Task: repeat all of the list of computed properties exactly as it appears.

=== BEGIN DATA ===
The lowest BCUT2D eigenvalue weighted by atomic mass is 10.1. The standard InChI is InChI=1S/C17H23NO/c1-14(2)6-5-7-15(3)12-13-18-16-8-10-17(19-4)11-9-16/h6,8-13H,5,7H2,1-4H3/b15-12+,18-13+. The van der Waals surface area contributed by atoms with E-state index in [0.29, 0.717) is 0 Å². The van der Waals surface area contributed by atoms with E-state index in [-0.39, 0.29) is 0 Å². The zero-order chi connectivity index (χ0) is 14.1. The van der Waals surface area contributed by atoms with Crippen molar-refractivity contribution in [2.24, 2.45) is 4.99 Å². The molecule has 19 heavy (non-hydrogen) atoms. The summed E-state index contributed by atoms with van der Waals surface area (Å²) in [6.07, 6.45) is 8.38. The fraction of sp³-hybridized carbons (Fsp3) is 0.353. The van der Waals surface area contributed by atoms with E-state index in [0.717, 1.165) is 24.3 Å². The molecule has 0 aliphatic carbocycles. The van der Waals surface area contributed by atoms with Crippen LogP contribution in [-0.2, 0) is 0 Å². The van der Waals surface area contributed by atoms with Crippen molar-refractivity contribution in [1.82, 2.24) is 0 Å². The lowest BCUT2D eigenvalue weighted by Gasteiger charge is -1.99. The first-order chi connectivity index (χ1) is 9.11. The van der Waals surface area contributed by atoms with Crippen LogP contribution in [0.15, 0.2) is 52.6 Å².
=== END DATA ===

The lowest BCUT2D eigenvalue weighted by atomic mass is 10.1. The standard InChI is InChI=1S/C17H23NO/c1-14(2)6-5-7-15(3)12-13-18-16-8-10-17(19-4)11-9-16/h6,8-13H,5,7H2,1-4H3/b15-12+,18-13+. The van der Waals surface area contributed by atoms with E-state index in [0.29, 0.717) is 0 Å². The van der Waals surface area contributed by atoms with E-state index in [-0.39, 0.29) is 0 Å². The zero-order chi connectivity index (χ0) is 14.1. The van der Waals surface area contributed by atoms with Crippen molar-refractivity contribution in [2.24, 2.45) is 4.99 Å². The molecule has 19 heavy (non-hydrogen) atoms. The summed E-state index contributed by atoms with van der Waals surface area (Å²) in [6.07, 6.45) is 8.38. The fraction of sp³-hybridized carbons (Fsp3) is 0.353. The van der Waals surface area contributed by atoms with E-state index in [0.717, 1.165) is 24.3 Å². The molecule has 0 aliphatic carbocycles. The van der Waals surface area contributed by atoms with Crippen LogP contribution in [-0.2, 0) is 0 Å². The van der Waals surface area contributed by atoms with Crippen molar-refractivity contribution in [1.82, 2.24) is 0 Å². The lowest BCUT2D eigenvalue weighted by Gasteiger charge is -1.99. The first-order chi connectivity index (χ1) is 9.11. The van der Waals surface area contributed by atoms with Crippen LogP contribution in [0.15, 0.2) is 52.6 Å².